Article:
CINCINNATI -- Brian Douglas makes the mid-life career switch look easy.
He spent 30 years in radio, most of it with Q102 (WKRQ-FM) under multiple owners – a rare accomplishment in a volatile business. There he became one of Cincinnati's most consistently popular on-air personalities.
Today, he has a new full-time gig as a commercial photographer, chiefly shooting stills on movie sets. His very first movie assignment, Don Cheadle's “Miles Ahead,” landed his work on the pages of Entertainment Weekly before the movie finished production.
He got the job after the Greater Cincinnati and Northern Kentucky Film Commission brought him in to shoot pictures the day that Cheadle threw out the first pitch at a Cincinnati Reds game. The producers were so impressed with Douglas and his work they hired him immediately.
That was June 2014. His first day on the “Miles Ahead” set was a few days later. Since then, he has shot photos on the Cincinnati production “A Christmas Melody,” including a widely published image of director-star Mariah Carey.
He has worked on eight more movie projects in Cincinnati, Columbus and Cleveland, and he is about to spend two weeks in Los Angeles meeting with studios about other potential jobs.
“'Miles Ahead' will always be my favorite,” he said, “because it was my first, and because of Don Cheadle.” Douglas said the writer-director-producer-star was unfailingly level-headed on the set and treated everyone with respect.
“Every movie is different,” Douglas said. “Every director is different. I can't complain, though. I have not really had a bad experience yet. But working for Don was the best.”
Although fans were shocked last October when Douglas announced he would leave Q102 to pursue his new career full time, he had been preparing for the moment for almost 10 years. A lifelong fan of photography and movies, he started years earlier shooting concerts and related work. (He still shoots ads for instrument makers.)
He made it a goal to get into movies because “I'm a movie freak,” he said. He learned about the kind of equipment needed – the kind that makes little to no noise – and how to work with the special requirements on movie sets: no interrupting, no asking for autographs, no getting in anybody's way.
“I'm kind of a big guy, but on a set, I have to be like a ninja,” he said.
Movie companies use stills from the set for posters, publicity, teaser ads and DVD covers, so the job requires understanding the tone and style of the movie and its makers, he said. An action movie, for instance, requires different kinds of images than a horror film.
Douglas also needed to be a union member to work on major productions, a hurdle he was able to leap as soon as “Miles Ahead” offered him a job.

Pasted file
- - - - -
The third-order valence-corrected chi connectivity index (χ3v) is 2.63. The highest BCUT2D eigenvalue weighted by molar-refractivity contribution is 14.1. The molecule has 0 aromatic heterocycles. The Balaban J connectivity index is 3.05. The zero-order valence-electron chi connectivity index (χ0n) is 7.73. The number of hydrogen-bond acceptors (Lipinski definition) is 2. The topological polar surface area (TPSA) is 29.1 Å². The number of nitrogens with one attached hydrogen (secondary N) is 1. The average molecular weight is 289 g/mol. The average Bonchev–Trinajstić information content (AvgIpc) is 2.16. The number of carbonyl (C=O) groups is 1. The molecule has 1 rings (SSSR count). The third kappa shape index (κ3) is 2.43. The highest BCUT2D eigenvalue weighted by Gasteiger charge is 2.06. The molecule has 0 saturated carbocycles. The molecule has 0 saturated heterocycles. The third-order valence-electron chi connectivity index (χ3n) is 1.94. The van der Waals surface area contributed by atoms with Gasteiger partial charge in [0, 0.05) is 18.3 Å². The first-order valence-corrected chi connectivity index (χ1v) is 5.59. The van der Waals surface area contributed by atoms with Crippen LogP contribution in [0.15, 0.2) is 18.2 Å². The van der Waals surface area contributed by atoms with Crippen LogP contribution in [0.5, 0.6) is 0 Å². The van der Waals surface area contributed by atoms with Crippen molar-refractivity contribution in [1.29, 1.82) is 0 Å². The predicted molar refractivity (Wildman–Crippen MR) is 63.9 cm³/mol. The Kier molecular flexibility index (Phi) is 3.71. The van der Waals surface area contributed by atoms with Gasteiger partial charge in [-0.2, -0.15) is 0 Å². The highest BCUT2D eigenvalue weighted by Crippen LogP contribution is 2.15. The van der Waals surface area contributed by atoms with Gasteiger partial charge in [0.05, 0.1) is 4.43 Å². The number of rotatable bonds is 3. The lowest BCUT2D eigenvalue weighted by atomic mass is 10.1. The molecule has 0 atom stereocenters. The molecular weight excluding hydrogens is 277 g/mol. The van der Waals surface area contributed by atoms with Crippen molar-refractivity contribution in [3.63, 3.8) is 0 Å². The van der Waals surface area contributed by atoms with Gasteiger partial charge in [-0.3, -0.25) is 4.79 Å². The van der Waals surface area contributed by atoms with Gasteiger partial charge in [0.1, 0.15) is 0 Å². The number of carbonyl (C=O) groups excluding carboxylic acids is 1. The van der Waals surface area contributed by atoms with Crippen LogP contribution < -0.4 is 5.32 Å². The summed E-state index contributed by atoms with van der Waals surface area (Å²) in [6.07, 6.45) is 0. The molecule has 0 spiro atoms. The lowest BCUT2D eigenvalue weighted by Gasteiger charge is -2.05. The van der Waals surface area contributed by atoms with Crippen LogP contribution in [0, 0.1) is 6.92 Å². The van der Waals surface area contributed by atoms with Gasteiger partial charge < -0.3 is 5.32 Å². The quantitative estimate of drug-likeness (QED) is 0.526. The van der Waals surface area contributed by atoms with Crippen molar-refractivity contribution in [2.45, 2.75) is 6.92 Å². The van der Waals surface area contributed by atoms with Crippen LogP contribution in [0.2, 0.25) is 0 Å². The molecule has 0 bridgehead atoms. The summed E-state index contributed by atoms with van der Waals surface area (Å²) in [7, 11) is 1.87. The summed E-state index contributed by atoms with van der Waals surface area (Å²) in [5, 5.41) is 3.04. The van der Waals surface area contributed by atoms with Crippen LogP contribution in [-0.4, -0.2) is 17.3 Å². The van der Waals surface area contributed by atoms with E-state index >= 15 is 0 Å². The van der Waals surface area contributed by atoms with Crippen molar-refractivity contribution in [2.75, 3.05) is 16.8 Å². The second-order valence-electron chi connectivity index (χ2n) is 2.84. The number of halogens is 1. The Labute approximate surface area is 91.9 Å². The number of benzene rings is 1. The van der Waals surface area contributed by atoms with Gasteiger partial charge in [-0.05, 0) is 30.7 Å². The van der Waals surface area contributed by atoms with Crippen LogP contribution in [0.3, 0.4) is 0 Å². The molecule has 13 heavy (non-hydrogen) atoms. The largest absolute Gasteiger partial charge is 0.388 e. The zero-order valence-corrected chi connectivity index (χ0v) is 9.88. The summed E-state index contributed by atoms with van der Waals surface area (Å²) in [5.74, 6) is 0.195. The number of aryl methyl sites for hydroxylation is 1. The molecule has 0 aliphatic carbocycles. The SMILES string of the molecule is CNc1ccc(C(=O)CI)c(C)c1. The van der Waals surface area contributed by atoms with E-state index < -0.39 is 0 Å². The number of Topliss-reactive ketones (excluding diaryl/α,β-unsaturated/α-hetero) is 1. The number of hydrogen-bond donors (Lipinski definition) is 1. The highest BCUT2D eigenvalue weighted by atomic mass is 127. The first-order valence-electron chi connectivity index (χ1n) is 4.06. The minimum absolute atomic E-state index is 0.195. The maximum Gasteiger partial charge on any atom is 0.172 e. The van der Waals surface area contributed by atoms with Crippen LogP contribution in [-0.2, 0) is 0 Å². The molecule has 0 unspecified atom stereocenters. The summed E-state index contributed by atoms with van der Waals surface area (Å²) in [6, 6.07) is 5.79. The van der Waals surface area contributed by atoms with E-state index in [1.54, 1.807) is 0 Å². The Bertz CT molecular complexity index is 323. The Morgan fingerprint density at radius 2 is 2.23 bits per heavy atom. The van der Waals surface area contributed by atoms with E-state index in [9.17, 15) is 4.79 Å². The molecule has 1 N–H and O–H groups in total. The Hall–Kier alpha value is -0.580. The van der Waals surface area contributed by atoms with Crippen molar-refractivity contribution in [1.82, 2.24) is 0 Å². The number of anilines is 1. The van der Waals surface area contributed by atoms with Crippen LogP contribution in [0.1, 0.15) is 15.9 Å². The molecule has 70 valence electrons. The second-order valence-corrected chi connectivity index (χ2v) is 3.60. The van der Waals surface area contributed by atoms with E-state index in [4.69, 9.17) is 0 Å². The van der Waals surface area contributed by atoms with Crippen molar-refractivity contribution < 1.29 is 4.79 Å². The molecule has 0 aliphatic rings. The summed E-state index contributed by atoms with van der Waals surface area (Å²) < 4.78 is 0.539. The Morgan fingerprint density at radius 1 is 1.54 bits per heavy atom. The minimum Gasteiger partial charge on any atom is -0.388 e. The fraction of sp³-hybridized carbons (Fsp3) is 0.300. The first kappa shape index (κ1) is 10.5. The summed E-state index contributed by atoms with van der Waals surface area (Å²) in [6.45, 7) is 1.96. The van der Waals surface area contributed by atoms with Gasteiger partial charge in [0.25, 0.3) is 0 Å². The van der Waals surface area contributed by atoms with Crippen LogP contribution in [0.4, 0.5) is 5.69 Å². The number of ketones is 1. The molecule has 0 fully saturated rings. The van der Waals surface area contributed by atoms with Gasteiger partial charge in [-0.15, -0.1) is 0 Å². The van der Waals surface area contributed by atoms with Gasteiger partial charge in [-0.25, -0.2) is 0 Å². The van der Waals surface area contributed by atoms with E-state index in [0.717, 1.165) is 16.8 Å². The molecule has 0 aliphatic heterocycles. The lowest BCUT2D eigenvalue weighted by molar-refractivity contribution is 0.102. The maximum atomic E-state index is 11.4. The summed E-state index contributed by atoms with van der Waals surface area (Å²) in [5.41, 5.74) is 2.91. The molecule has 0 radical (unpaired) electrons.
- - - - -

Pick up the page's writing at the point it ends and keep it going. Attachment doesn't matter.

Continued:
“It's expensive to join; the initiation price is significant. But it has been completely worth it,” he said.
Other highlights of his experiences so far:
-- The Columbus production of “I Am Wrath,” starring John Travolta and directed by Chuck Russell. Travolta would leave the set, even late at night, to sign autographs and take pictures with the fans who staked out the shooting location every day. Douglas said Travolta told him after one such occasion, “I just want to be able to say, 'thank you.'”
-- The La Grange, Kentucky, shoot of “JL Ranch,” directed by Charles Robert Carner and starring Jon Voight and Melanie Griffith. Douglas, a fan of Voight's role in the “Ray Donovan” TV series, was tickled to catch a snippet of video of Voight dancing like his TV character one day when a crew member started playing a fiddle during a break.
-- The Cincinnati production “Goat,” directed by Andrew Neel and starring Nick Jonas. Douglas said Jonas' co-star Ben Schnetzer is destined for greatness. “People are going to be shocked when they see this movie,” Douglas said. “There were days I could not sleep after watching some of those scenes.”
If there is any misconception about what he does, Douglas said, it is that working on movie sets is easy.
“All you do on films is work and sleep. People think you are hanging out. You're not. It's everything you can do to stay between the lines, do your job right and get enough rest so you don't get sick,” he said.
Douglas is grateful for the opportunities that have come his way in such a short time. And he is careful to keep his work in perspective.
“These are motion pictures," he said. "I know we are not making a still picture; I am capturing a moment. But a still picture is the first thing most people will see from a film. So it's important to get it right.”